More Than 70,000 Homes in Clark County May be Overassessed - is Now Available to Clark County, Nevada, Homeowners Seeking to Lower Property Tax Payments

Web Application - Quickly Analyzes Property Tax Assessment for Free

- Simplifies Appeal Process

- Completes All the Paperwork for You

- For Only $99 - Money Back Guarantee

Jan 07, 2010, 10:00 ET from ValueAppeal

SEATTLE, Jan. 7 /PRNewswire/ -- The Clark County Assessor sent out their annual Notice of Valuation letters to homeowners in early December again this year. According to more than 70,000 homes are overassessed this year. Homeowners have until January 15 (Yes, less than ten days from now) to appeal their property's assessed value and lower their upcoming 2010 property tax bill. ValueAppeal is a simple online tool that helps homeowners lower their property tax assessments that just became available to residents of Clark County, Nevada. Homeowners who believe their property has been overassessed or valued differently than a neighboring property can visit, enter their address, and find out if their home is fairly assessed for free in just a few seconds. If ValueAppeal finds that the new assessment is too high, property owners can quickly create a customized appeal report to prove their case to the Clark County Assessor's Office. Homeowners must remember the deadline for filing an appeal in Clark County is January 15.

ValueAppeal has built a proprietary Assessment Analyzer that mines the same data county assessors use to identify if a home is overassessed. If a Clark County homeowner is paying too much in property taxes, will guide the homeowner through a simple, 15-minute process to build a customized appeal report, including comparable sales (comps) they need to prove their case to the assessor. ValueAppeal will refund the $99 fee if the homeowner, using the ValueAppeal report, is not able to lower their assessment.

"The appeals process for lowering your property tax bill is notoriously difficult to navigate," says Charlie Walsh, founder and CEO of ValueAppeal. "We created ValueAppeal to simplify the process because we believe everyone has the right to a fair assessment."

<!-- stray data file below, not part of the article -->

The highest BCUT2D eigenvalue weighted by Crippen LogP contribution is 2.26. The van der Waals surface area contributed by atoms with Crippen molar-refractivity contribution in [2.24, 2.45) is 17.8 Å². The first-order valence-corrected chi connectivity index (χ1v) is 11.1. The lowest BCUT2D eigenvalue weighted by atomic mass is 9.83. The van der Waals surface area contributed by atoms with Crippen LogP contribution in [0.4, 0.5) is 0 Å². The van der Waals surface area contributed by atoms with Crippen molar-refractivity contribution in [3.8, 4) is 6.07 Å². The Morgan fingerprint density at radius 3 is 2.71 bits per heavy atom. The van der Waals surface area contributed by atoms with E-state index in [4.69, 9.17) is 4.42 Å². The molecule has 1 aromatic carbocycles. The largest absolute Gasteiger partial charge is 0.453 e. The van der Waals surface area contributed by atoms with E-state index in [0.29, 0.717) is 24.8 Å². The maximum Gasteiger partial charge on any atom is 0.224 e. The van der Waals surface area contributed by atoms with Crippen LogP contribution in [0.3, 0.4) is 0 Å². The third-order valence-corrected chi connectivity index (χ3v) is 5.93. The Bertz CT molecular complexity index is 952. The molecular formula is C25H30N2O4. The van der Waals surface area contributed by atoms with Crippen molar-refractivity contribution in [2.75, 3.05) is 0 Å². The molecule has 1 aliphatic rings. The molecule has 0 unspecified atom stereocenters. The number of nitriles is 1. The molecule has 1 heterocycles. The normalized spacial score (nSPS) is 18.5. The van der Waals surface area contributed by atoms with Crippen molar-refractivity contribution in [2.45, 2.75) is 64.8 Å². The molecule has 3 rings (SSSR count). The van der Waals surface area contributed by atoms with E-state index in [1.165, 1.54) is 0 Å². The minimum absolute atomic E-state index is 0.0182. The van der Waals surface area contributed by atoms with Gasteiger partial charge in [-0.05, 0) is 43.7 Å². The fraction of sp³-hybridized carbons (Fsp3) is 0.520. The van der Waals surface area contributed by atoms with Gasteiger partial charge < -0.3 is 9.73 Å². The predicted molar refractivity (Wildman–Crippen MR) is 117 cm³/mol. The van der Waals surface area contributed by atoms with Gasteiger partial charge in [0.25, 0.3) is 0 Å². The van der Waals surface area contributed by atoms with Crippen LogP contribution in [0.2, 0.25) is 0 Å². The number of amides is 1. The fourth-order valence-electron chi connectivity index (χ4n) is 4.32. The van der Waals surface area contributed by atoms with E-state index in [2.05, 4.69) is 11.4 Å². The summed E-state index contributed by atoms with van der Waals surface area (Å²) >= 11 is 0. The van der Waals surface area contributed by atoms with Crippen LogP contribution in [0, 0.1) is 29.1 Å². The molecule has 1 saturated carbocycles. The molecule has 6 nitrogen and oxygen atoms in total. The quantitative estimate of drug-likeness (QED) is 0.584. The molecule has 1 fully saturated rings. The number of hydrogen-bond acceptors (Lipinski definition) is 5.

According to ValueAppeal's analysis, more than 29,000 properties in Clarke County have a strong case to lower their 2010 property taxes by at least $500. As many as 4,000 homeowners could save more than $1,000 each next year. Some properties may be overassessed by more than $100,000. Walsh says that ValueAppeal can help these homeowners file an appeal quickly and easily - and ultimately lower their assessment and tax bill.

The window for filing an appeal in Clarke County is one of the nations shortest - just about 30 days from when the notices were mailed in early to mid-December. Clark County's property tax appeal deadline is January 15(th), so homeowners who wish to appeal need to act quickly. Walsh added, "Our website tells homeowners instantly and for free whether they're overassessed. It's worth spending a minute to check if you have a strong case for lowering your property taxes. If we find that there is a high likelihood of a successful appeal, the property owner can generate a ValueAppeal custom appeal package for only $99, which creates all the paperwork necessary to appeal and offers a money back guarantee."

About ValueAppeal

Headquartered in Seattle, ValueAppeal ( is currently available to homeowners in King County, Washington; San Mateo County, California; and Riverside County, California. Founded in early 2009 by entrepreneur Charlie Walsh, the company plans to roll out its service to the 700 most populous counties across the country, allowing for more than 75 million homeowners to appeal for a fair property tax assessment with just a few clicks. For more information, visit

Clark County Statistics (2010)

Approximately 70,000 homes in Clark County may be overassessed

Over 29,000 Clark County homeowners could lower their property tax bill by at least $500

About 4.300 homeowners may be over paying their property taxes by more than $1,000 this year.

At least 8,300 homes may be overassessed by more than $75,000

Useful links:

Clark County Board of Equalization:


SOURCE ValueAppeal